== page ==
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Alzheimer's, Dementia & Mental Health

Advanced Dementia Patients Given Medications of Questionable Benefit, High Cost

Questionably medications account for more than one third of their medication expenditures

Nov. 3, 2014 – A nationwide study of 5046 patients with advanced dementia – mostly white females and more than half age 85 or older – has found that most nursing home residents with advanced dementia receive medications with questionable benefit that incur substantial associated costs.

“For such residents, questionably beneficial medications account for more than one third of their medication expenditures,” wrote the authors of the study to be published in JAMA Internal Medicine, November 3, 2014.

The researcher note that “Lower use of questionably beneficial medications was found among residents with advance directives who were enrolled in the hospice setting.”


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Advanced dementia in this study was defined as a terminal illness characterized by no longer recognizing family, bedridden and able to speak fewer than five words. Generally, they had frequent problems with dysphagia and aspiration but received an average of five to 15 medications daily.

Standards of care require patients’ goals of care should guide the prescribing of medication during such terminal illness. Medications that do not promote the primary goal of care should be minimized.

The goal of the researchers, according to lead author Jennifer Tjia, MD, MSCE, Department of Quantitative Health Sciences, University of Massachusetts Medical School, was to estimate the prevalence of medications with questionable benefit used by nursing home residents with advanced dementia, identify resident- and facility-level characteristics associated with such use, and estimate associated medication expenditures.

They conducted a cross-sectional study of medication use by nursing home residents with advanced dementia using a nationwide long-term care pharmacy database linked to the Minimum Data Set (460 facilities) between October 1, 2009, and September 30, 2010.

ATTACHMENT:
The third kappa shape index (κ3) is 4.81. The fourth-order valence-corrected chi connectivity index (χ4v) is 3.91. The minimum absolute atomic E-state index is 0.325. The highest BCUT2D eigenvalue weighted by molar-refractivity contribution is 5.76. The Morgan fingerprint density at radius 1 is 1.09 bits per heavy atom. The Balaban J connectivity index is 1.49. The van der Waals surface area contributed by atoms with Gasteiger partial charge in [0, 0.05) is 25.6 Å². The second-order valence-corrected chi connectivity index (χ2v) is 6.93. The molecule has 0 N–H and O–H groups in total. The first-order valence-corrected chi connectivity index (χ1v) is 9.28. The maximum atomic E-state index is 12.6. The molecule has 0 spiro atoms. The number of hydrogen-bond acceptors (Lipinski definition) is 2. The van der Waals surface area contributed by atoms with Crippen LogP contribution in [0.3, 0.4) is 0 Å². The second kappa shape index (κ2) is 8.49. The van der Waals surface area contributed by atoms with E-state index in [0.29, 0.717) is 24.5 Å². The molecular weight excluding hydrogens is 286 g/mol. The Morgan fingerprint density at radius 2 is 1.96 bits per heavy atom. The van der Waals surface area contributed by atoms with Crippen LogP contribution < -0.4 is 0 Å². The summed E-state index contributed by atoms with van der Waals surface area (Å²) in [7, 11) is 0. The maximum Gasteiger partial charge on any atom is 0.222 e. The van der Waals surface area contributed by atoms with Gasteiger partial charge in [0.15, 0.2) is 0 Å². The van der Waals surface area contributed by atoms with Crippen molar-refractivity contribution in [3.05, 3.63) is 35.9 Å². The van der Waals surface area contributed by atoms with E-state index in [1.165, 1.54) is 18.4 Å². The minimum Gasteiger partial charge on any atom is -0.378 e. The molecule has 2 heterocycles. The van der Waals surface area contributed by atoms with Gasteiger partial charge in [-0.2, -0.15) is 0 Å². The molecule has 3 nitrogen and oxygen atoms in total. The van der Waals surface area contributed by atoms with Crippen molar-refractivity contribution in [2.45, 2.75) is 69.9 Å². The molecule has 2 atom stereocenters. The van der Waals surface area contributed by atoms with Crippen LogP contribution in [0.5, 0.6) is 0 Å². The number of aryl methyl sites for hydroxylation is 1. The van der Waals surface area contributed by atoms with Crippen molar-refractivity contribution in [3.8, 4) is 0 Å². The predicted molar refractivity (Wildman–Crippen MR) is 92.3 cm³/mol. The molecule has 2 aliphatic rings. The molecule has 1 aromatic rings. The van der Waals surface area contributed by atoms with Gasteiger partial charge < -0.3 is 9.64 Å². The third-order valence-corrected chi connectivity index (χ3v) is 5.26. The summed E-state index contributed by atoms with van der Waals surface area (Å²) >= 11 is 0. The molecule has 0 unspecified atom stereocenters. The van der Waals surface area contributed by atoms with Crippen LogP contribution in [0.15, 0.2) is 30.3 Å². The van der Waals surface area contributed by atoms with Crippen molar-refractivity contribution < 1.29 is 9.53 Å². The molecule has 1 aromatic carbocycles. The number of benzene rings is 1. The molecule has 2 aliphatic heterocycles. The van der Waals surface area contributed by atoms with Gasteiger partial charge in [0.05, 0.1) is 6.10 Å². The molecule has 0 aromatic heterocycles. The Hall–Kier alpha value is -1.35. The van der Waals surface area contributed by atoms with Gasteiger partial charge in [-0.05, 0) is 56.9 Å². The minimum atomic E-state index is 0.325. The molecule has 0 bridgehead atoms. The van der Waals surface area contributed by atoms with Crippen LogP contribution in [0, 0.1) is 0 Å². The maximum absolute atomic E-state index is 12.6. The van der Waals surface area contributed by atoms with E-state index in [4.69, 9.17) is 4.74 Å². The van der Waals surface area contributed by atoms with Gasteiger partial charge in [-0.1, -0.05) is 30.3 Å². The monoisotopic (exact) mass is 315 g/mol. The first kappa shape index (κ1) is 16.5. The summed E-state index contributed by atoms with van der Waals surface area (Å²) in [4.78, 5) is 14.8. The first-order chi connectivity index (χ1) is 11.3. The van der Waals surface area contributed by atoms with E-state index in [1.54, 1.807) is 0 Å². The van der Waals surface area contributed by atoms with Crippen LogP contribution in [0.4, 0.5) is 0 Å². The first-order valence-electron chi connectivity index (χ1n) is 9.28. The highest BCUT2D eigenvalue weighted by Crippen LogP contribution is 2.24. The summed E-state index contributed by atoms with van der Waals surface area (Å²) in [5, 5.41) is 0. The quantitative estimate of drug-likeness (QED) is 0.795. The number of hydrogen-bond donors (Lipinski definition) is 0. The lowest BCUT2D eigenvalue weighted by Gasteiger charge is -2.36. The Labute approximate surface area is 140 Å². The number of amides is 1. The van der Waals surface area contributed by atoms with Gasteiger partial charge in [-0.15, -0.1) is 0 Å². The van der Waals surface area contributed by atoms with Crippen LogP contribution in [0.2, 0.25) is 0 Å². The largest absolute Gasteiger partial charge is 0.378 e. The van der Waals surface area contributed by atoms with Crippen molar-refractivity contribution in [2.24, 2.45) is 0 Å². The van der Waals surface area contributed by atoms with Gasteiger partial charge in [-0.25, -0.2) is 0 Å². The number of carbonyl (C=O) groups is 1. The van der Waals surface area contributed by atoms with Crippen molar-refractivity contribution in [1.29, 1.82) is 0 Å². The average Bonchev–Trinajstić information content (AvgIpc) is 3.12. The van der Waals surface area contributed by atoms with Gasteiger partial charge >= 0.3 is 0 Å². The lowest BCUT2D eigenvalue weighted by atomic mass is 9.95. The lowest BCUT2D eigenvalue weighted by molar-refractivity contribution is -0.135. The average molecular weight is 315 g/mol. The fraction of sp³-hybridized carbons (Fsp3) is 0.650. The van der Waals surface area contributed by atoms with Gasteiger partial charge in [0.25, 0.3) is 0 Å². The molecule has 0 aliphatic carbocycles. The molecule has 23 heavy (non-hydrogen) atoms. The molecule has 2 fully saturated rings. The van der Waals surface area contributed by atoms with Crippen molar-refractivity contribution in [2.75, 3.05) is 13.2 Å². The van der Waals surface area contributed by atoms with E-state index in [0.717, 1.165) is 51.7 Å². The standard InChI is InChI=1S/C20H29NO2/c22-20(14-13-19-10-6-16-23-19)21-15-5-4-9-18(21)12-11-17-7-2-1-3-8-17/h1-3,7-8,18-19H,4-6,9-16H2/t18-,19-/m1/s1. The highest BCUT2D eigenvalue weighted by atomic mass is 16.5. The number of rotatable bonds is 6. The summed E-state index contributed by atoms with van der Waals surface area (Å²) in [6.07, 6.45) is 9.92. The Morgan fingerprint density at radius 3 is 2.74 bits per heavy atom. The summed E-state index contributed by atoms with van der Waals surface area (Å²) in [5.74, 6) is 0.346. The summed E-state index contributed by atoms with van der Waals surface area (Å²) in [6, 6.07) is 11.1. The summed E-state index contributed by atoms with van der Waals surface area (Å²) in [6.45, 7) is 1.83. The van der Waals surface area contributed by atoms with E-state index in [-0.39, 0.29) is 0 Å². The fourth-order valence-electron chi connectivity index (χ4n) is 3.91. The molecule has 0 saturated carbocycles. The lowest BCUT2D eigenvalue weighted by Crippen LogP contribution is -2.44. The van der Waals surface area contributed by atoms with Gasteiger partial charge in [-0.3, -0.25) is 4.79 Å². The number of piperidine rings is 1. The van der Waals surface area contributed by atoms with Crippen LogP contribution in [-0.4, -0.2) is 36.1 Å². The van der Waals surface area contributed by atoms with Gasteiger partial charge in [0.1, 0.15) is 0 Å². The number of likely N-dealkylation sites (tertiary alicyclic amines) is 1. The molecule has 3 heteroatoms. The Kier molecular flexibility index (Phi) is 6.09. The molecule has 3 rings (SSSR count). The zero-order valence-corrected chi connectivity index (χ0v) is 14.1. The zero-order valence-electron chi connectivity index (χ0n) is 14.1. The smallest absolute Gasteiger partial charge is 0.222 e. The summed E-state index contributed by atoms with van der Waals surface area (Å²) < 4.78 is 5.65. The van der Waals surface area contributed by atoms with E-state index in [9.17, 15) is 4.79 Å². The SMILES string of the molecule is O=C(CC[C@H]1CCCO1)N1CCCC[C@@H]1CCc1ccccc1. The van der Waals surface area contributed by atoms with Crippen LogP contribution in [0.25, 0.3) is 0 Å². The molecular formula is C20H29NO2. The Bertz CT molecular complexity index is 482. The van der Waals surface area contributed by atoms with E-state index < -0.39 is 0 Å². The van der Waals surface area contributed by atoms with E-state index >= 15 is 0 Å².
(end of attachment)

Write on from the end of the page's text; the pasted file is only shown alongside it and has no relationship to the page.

They identified the use of medication deemed of questionable benefit in advanced dementia based on previously published criteria and the mean 90-day expenditures attributable to these medications per resident.

Of 5406 nursing home residents with advanced dementia, 2911 (53.9%) received at least one medication with questionable benefit (range, 44.7% in the Mid-Atlantic census region to 65.0%in the West South Central census region).

Cholinesterase inhibitors (36.4%), memantine hydrochloride (25.2%), and lipid-lowering agents (22.4%) were the most commonly prescribed.

There were reasons to adjust the analysis for some special considerations that lowered the likelihood of receiving these medications, including:

 ● having eating problems,
 ● a feeding tube, or
 ● a do-not-resuscitate order, and
 ● enrolling in hospice.

High facility-level use of feeding tubes increased the likelihood of receiving these medications.

The mean 90-day expenditure for medications with questionable benefit was $816 ($553), accounting for 35.2%of the total average 90-day medication expenditures for residents with advanced dementia who were prescribed these medications.

“Our findings have important implications at the policy level, and show that little progress has been made with respect to meeting the intent of the F329 section of the Nursing Home Reform Act, which calls for all nursing home residents to be free of unnecessary medications,” the authors write in their conclusion.

Note: This report was published by JAMA Internal Medicine online September 8, 2014

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